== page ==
Only two significant code breaches among insurance brokers

Insurance Brokers Code Compliance Committee (the Committee) has published its Annual Review for 2016-17 and found a growing culture of positive breach reporting among insurance brokers. The Committee has issued one determination on a Code beach and investigated four Code breaches, two of them significant..

Michael Gill, Chairperson, Insurance Brokers Code Compliance Committee said, “At its heart, the Insurance Brokers Code of Practice is a commitment by Code Subscribers to focus on proactively improving client service. This means continuously reviewing and improving processes. Code Subscribers should be treating their breach and complaints registers not as something to simply fill out and file away, but as a valuable source of insight, learning and service improvement. We look forward to working with all stakeholders to achieve this vision in 2017–18.”

This review assesses insurance brokers’ compliance with the 2014 Insurance Brokers Code of Practice and covers the work undertaken by the Insurance Brokers Code Compliance Committee during the period 1 July 2016 to 30 June 2017. Data has been collated from monitoring the activities of the 318 insurance brokers that subscribed to the Code in 2016–17, and consists of the outcomes of an Own Motion Inquiry, the 2016 Annual Compliance Statement and investigations into alleged Code breaches.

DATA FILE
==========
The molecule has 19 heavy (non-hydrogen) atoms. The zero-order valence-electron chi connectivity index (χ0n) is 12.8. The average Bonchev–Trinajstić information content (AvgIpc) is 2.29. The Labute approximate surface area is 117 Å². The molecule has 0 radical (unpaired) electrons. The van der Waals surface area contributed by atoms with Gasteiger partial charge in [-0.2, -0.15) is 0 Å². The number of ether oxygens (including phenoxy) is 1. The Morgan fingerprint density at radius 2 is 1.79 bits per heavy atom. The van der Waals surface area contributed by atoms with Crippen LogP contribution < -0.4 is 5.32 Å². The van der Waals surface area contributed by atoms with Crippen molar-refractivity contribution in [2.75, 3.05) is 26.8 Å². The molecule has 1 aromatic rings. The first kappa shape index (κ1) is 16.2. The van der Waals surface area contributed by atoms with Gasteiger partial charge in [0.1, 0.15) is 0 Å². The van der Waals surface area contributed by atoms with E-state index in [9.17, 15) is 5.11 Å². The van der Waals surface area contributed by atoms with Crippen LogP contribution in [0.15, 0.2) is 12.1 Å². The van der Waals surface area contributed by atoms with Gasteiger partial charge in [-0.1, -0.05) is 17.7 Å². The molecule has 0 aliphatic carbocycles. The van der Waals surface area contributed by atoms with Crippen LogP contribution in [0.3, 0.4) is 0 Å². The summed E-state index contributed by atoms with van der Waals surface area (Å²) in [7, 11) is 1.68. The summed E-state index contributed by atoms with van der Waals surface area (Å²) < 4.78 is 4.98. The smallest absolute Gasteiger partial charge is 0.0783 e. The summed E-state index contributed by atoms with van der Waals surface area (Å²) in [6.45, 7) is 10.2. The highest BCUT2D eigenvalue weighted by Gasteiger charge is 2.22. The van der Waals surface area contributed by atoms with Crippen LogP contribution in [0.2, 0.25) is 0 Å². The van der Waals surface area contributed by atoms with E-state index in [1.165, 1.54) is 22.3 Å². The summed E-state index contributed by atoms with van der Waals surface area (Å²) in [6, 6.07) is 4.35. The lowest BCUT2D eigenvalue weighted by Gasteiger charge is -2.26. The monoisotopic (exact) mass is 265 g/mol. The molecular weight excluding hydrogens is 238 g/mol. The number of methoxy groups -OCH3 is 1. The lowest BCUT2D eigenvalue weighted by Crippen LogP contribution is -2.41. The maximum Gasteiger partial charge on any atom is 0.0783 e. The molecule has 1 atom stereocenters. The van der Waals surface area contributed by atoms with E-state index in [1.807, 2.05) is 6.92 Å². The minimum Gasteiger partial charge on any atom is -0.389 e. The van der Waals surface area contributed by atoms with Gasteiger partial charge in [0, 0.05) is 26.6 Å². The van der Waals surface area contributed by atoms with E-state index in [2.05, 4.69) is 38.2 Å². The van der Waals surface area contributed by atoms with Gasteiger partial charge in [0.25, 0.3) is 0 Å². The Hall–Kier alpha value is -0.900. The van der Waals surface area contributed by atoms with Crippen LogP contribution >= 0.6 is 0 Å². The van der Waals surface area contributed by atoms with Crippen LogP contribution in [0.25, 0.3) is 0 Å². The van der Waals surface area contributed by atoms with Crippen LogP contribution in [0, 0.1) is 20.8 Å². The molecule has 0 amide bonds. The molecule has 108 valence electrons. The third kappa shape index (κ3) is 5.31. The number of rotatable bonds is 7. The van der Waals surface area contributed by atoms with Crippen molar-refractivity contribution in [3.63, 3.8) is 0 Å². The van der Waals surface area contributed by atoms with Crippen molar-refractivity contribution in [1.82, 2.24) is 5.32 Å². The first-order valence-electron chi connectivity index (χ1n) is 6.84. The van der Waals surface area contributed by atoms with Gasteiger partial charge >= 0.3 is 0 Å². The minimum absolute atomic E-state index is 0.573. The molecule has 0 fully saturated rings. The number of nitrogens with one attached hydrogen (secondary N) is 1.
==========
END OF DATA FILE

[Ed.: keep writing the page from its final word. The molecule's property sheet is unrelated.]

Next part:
This review also reports on the Code Compliance Committee’s monitoring activities from 1 July 2016 to 30 June 2017, and shares its experience of good industry practice – as well as the initiatives of Code Subscribers – to improve standards of practice and service in the Australian insurance broking industry.

Key findings include:

  • Self-reported Code breaches doubled, indicative of a growing culture of positive breach reporting among insurance brokers.
  • But reporting is inconsistent: two-thirds of insurance brokers self-reported no breaches and nearly half reported no complaints.
  • Insurance brokers need to review their compliance processes and reporting to ensure that they are a true reflection of performance.33% of self-reported breaches were for non-compliance with legal obligations, 23% concerned obligations to act ‘diligently, competently, fairly and with honesty and integrity’ and 17% concerned obligations to act professionally.
  • 15% of self-report complaints were about service issues, including general feedback and improvement suggestions.